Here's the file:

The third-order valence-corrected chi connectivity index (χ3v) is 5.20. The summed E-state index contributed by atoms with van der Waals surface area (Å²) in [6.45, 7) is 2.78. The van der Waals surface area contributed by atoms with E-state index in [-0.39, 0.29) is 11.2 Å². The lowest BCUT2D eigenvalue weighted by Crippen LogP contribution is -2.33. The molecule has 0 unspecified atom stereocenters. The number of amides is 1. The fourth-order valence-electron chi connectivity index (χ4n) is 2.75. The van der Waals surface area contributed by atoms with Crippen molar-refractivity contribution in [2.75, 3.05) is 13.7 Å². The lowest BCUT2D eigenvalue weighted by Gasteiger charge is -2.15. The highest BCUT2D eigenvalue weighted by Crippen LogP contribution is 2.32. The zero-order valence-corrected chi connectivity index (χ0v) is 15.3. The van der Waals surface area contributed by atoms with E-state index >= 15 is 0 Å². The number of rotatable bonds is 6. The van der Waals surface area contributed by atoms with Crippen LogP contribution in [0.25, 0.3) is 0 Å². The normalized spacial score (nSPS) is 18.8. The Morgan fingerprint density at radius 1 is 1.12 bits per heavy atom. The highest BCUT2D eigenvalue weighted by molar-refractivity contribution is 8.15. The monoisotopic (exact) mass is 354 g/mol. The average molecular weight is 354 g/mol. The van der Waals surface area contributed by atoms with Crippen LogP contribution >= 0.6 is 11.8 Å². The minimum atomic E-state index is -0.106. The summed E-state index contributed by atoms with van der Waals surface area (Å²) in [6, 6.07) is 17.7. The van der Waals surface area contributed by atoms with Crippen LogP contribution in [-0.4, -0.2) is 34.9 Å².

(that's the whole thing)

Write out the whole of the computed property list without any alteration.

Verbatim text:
The third-order valence-corrected chi connectivity index (χ3v) is 5.20. The summed E-state index contributed by atoms with van der Waals surface area (Å²) in [6.45, 7) is 2.78. The van der Waals surface area contributed by atoms with E-state index in [-0.39, 0.29) is 11.2 Å². The lowest BCUT2D eigenvalue weighted by Crippen LogP contribution is -2.33. The molecule has 0 unspecified atom stereocenters. The number of amides is 1. The fourth-order valence-electron chi connectivity index (χ4n) is 2.75. The van der Waals surface area contributed by atoms with Crippen molar-refractivity contribution in [2.75, 3.05) is 13.7 Å². The lowest BCUT2D eigenvalue weighted by Gasteiger charge is -2.15. The highest BCUT2D eigenvalue weighted by Crippen LogP contribution is 2.32. The zero-order valence-corrected chi connectivity index (χ0v) is 15.3. The van der Waals surface area contributed by atoms with E-state index >= 15 is 0 Å². The number of rotatable bonds is 6. The van der Waals surface area contributed by atoms with Crippen LogP contribution in [0.25, 0.3) is 0 Å². The normalized spacial score (nSPS) is 18.8. The Morgan fingerprint density at radius 1 is 1.12 bits per heavy atom. The highest BCUT2D eigenvalue weighted by molar-refractivity contribution is 8.15. The monoisotopic (exact) mass is 354 g/mol. The average molecular weight is 354 g/mol. The van der Waals surface area contributed by atoms with Crippen LogP contribution >= 0.6 is 11.8 Å². The minimum atomic E-state index is -0.106. The summed E-state index contributed by atoms with van der Waals surface area (Å²) in [6, 6.07) is 17.7. The van der Waals surface area contributed by atoms with Crippen LogP contribution in [-0.4, -0.2) is 34.9 Å².